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posted by martyb on Monday June 29 2020, @07:28PM   Printer-friendly
from the when-elephants-fight,-the-grass-gets-trampled dept.

EFF & Heavyweight Legal Team Will Defend Internet Archive's Digital Library Against Publishers

The EFF has revealed it is teaming up with law firm Durie Tangri to defend the Internet Archive against a lawsuit targeting its Open Library. According to court filings, the impending storm is shaping up to be a battle of the giants, with opposing attorneys having previously defended Google in book scanning cases and won a $1bn verdict for the RIAA against ISP Cox.

In March and faced with the chaos caused by the coronavirus pandemic, the Internet Archive (IA) launched its National Emergency Library (NEL). Built on its existing Open Library, the NEL provided users with unlimited borrowing of more than a million books, something which the IA hoped would help "displaced learners" restricted by quarantine measures.

After making a lot of noise in opposition to both the Open and Emergency libraries, publishers Hachette, HarperCollins, John Wiley and Penguin Random House filed a massive copyright infringement lawsuit against the Internet Archive.

[...] Last evening the EFF announced that it is joining forces with California-based law firm Durie Tangri to defend the Internet Archive against a lawsuit which they say is a threat to IA's Controlled Digital Lending (CDL) program. The CDL program allows people to check out scanned copies of books for which the IA and its partners can produce physically-owned copies. The publishers clearly have a major problem with the system but according to IA and EFF, the service is no different from that offered by other libraries. "EFF is proud to stand with the Archive and protect this important public service," says EFF Legal Director Corynne McSherry.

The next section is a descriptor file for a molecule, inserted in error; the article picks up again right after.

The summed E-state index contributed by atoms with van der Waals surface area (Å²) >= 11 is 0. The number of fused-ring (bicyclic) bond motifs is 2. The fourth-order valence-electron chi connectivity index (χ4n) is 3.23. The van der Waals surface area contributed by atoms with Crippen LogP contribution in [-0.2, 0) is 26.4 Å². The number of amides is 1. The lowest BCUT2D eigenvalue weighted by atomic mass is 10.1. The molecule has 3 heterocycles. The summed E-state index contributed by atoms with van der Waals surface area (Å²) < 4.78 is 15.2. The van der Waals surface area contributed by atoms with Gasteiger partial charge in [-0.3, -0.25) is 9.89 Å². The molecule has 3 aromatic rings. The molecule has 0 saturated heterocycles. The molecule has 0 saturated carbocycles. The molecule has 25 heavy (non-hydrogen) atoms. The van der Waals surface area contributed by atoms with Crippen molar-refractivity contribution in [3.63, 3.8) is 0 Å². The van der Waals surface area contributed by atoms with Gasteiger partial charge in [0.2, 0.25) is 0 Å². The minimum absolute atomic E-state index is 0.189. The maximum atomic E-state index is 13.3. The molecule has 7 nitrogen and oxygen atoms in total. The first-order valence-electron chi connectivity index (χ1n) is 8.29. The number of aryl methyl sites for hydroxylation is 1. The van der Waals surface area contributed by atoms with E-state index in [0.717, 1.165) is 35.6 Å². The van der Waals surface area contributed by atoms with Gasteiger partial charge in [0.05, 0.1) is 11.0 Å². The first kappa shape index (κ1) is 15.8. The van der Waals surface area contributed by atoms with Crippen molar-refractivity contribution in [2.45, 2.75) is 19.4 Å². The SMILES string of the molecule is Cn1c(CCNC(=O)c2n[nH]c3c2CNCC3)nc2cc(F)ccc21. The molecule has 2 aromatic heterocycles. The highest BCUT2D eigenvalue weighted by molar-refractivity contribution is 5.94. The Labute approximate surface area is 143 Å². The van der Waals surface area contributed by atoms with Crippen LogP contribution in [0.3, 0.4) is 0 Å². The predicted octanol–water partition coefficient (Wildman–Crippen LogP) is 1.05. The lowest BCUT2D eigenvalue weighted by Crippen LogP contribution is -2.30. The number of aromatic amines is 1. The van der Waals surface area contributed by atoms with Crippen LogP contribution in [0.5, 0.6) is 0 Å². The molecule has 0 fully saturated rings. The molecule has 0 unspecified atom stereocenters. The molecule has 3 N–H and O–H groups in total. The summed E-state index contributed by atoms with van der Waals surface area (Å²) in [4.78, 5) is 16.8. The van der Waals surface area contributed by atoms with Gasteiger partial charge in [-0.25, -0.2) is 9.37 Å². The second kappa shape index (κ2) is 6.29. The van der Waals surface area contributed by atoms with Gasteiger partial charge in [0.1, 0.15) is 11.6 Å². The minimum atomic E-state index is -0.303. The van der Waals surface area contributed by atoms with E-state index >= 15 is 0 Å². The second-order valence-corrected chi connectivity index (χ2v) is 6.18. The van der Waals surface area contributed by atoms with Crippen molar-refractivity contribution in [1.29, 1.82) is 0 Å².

Previously: Internet Archive Suspends E-Book Lending "Waiting Lists" During U.S. National Emergency
Authors Fume as Online Library "Lends" Unlimited Free Books
University Libraries Offer Online "Lending" of Scanned In-Copyright Books
Publishers Sue the Internet Archive Over its Open Library, Declare it a Pirate Site
Internet Archive Ends "Emergency Library" Early to Appease Publishers


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  • (Score: 2) by PartTimeZombie on Monday June 29 2020, @10:27PM (7 children)

    by PartTimeZombie (4827) on Monday June 29 2020, @10:27PM (#1014281)

    Thanks for that.

    As an aside, are the Honor Harrington books worth reading?

    I do enjoy space opera (which I assume the series is an example of) and have enjoyed other books written by David Weber.

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  • (Score: 2) by Runaway1956 on Monday June 29 2020, @11:25PM (4 children)

    by Runaway1956 (2926) Subscriber Badge on Monday June 29 2020, @11:25PM (#1014299) Homepage Journal

    Welllllllll - TBH, I've only read a couple of the Honor stories. They are a bit, uhhhhm, "juvenile" maybe? Simplistic, maybe? I'm not sure what term I'm looking for, but, Honor Harrington is a bit sweet, naive, gullible, for my taste. I like my badasses to be gritty, and credible.